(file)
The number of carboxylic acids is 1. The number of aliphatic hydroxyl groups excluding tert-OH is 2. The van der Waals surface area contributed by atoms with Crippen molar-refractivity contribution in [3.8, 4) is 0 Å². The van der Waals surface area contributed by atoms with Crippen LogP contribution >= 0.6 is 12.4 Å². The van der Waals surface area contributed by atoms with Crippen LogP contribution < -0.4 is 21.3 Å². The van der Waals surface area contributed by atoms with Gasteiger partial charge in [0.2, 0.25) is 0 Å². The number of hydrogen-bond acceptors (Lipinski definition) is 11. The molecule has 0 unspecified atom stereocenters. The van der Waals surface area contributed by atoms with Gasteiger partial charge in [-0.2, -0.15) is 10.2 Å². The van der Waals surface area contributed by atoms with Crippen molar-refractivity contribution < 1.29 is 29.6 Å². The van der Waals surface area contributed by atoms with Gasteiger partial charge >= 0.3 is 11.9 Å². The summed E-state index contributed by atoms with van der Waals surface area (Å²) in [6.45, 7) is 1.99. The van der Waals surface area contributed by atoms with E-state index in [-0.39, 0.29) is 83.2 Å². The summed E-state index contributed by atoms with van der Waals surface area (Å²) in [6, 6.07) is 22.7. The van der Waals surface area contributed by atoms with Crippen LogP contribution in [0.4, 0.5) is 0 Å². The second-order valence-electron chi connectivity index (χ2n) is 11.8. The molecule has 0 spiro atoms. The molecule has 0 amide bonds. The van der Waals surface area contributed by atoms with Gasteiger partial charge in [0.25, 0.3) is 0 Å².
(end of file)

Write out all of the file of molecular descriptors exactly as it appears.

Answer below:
The number of carboxylic acids is 1. The number of aliphatic hydroxyl groups excluding tert-OH is 2. The van der Waals surface area contributed by atoms with Crippen molar-refractivity contribution in [3.8, 4) is 0 Å². The van der Waals surface area contributed by atoms with Crippen LogP contribution >= 0.6 is 12.4 Å². The van der Waals surface area contributed by atoms with Crippen LogP contribution < -0.4 is 21.3 Å². The van der Waals surface area contributed by atoms with Gasteiger partial charge in [0.2, 0.25) is 0 Å². The number of hydrogen-bond acceptors (Lipinski definition) is 11. The molecule has 0 unspecified atom stereocenters. The van der Waals surface area contributed by atoms with Gasteiger partial charge in [-0.2, -0.15) is 10.2 Å². The van der Waals surface area contributed by atoms with Crippen molar-refractivity contribution < 1.29 is 29.6 Å². The van der Waals surface area contributed by atoms with Gasteiger partial charge >= 0.3 is 11.9 Å². The summed E-state index contributed by atoms with van der Waals surface area (Å²) in [6.45, 7) is 1.99. The van der Waals surface area contributed by atoms with E-state index in [-0.39, 0.29) is 83.2 Å². The summed E-state index contributed by atoms with van der Waals surface area (Å²) in [6, 6.07) is 22.7. The van der Waals surface area contributed by atoms with Crippen LogP contribution in [0.4, 0.5) is 0 Å². The second-order valence-electron chi connectivity index (χ2n) is 11.8. The molecule has 0 spiro atoms. The molecule has 0 amide bonds. The van der Waals surface area contributed by atoms with Gasteiger partial charge in [0.25, 0.3) is 0 Å².